TABLE 7-3. TOOL STEEL SELECTION
7-6. CLASS DESIGNATIONS.
W - Water hardening tool steels
S - Shock resisting tool steels
O - Cold work tool steels, oil hardening types
A - Cold work tool steels, air hardening types
7-7. APPLICATIONS OF TOOL STEELS
7-8. The majority of tool steel applications can be divided into a small number of groups: cutting, shearing, forming,
drawing, extrusion, rolling and battering. Cutting tools include drills, taps, broaches, hobs, lathe tools, etc. Shearing
tools include shears, blanking and trimming dies, punches, etc. Forming tools include draw, forging, cold heading and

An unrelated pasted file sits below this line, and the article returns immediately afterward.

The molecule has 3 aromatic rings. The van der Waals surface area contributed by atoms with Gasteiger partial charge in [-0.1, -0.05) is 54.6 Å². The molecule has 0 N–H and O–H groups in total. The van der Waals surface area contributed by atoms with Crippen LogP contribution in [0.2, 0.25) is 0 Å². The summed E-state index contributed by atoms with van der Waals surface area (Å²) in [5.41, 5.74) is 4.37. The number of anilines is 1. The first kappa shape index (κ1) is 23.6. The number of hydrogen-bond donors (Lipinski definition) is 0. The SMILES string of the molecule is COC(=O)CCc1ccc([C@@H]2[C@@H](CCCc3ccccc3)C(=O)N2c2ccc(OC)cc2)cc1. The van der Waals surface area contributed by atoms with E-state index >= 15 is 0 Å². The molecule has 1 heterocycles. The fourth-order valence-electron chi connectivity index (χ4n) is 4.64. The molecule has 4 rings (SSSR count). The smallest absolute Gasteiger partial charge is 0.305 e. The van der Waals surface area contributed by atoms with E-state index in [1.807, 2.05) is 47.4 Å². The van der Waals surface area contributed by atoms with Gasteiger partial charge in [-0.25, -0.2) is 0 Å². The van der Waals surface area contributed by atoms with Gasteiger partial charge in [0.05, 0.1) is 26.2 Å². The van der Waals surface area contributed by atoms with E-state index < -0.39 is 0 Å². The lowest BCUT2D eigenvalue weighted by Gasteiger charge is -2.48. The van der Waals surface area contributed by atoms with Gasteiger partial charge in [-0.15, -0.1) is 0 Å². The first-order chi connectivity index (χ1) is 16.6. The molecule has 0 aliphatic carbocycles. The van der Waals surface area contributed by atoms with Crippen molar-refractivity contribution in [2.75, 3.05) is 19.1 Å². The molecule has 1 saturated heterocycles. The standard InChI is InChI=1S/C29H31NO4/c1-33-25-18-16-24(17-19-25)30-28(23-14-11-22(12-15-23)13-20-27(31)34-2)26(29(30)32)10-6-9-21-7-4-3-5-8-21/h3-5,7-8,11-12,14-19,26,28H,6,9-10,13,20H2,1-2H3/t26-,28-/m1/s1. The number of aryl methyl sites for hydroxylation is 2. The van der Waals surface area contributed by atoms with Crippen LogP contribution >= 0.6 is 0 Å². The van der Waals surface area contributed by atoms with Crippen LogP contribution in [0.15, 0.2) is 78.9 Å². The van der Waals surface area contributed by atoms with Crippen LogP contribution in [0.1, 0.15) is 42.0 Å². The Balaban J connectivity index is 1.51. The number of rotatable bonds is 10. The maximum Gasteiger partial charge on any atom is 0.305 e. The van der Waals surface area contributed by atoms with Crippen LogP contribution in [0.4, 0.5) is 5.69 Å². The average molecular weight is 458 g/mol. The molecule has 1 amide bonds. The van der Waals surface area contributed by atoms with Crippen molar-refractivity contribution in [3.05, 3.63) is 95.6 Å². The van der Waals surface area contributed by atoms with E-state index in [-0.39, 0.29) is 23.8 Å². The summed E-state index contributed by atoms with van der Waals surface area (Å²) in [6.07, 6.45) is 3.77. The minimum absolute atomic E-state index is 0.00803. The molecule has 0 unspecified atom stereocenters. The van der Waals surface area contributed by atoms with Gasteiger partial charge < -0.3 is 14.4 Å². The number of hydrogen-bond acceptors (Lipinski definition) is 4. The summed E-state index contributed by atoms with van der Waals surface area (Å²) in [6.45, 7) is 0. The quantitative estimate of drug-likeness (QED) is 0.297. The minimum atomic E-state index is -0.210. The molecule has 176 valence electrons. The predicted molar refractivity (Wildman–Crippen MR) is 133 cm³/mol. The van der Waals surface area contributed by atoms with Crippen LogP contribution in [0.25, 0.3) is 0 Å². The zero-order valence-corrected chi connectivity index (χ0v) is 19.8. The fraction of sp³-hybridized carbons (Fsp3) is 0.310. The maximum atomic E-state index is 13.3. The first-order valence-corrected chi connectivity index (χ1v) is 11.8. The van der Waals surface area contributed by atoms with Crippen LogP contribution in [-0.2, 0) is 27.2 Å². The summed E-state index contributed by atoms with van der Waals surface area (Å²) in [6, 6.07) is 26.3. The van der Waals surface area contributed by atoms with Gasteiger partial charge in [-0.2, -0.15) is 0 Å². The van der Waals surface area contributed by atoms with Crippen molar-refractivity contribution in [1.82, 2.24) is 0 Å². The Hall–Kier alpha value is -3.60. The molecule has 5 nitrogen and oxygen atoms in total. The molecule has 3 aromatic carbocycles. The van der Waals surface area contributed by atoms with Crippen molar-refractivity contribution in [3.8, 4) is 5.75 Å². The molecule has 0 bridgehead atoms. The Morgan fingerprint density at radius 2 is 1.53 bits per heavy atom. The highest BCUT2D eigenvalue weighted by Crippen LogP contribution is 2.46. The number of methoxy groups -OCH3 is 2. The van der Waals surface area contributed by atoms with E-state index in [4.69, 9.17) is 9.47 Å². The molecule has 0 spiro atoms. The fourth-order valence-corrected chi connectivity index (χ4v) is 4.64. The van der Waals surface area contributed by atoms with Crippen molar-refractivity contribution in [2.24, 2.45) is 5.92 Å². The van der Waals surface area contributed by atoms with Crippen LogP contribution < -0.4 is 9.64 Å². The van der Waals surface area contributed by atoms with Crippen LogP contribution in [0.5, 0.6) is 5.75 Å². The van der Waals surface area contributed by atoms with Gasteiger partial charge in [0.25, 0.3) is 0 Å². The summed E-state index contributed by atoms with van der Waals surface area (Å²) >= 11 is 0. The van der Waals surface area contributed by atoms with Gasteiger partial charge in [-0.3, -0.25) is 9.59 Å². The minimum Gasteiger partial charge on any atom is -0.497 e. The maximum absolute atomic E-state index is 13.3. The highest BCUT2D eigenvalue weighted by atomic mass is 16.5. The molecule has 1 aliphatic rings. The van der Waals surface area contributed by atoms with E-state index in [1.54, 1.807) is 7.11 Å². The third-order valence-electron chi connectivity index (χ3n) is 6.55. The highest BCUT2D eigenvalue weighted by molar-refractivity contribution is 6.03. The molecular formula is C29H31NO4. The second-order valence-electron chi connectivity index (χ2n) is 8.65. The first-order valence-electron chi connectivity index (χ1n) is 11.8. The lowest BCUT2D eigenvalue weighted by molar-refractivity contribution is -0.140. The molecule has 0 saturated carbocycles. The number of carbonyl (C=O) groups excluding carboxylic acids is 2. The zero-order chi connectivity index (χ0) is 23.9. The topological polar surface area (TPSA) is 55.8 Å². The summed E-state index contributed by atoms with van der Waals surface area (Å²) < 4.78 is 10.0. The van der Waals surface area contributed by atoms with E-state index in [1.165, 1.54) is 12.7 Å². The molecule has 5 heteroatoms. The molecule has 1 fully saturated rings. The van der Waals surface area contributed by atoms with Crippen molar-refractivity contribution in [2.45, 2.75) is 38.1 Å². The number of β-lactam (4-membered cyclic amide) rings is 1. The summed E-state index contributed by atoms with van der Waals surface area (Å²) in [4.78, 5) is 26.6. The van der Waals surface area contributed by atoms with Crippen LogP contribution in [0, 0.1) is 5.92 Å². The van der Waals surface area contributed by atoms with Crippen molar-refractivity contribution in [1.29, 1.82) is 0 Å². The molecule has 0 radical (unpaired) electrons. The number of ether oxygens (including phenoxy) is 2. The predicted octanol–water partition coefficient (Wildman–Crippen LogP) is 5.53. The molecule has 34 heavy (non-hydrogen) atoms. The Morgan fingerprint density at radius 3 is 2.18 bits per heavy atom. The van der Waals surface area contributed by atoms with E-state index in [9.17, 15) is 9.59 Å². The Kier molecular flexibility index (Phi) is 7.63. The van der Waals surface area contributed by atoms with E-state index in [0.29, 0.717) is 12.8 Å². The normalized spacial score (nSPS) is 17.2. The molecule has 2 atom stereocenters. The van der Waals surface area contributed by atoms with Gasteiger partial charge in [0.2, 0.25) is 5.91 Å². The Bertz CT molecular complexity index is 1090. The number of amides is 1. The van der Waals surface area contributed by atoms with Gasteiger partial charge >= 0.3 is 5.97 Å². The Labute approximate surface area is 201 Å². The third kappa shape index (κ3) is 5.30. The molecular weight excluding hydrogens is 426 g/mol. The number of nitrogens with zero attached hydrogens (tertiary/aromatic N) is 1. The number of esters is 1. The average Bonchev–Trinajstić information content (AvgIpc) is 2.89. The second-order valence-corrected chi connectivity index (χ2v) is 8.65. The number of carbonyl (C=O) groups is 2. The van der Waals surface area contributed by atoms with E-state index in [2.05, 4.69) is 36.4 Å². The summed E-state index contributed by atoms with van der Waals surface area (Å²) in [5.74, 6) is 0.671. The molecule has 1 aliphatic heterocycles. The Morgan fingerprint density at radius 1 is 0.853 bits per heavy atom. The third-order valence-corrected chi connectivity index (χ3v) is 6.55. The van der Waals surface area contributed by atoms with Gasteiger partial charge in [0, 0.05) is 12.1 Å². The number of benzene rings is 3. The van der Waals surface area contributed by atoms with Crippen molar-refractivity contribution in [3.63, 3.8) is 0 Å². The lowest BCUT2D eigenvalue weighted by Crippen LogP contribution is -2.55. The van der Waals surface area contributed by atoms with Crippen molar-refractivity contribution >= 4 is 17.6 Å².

die casting dies. Battering tools include chisels and all forms of shock tools. Most cutting tools require high hardness,
high resistance to the softening effect of heat, and high wear resistance. Shearing tools require high wear resistance and
fair toughness. Forming tools must possess high wear resistance or high toughness and strength. In battering tools, high
toughness is most important.
7-9. SELECTION OF MATERIAL FOR A CUTTING TOOL. The selection of material for a cutting tool depends on
several factors: the metal being machined, nature of cutting operation, condition of the machine tool, machining practice,
size and design of tool, coolant to be used, and cost of tool material. Selection is usually based more on previous
experience or applications than on an engineering or metallurgical analysis.
TABLE 7-4. Tool steel Hardening And Tempering Temperatures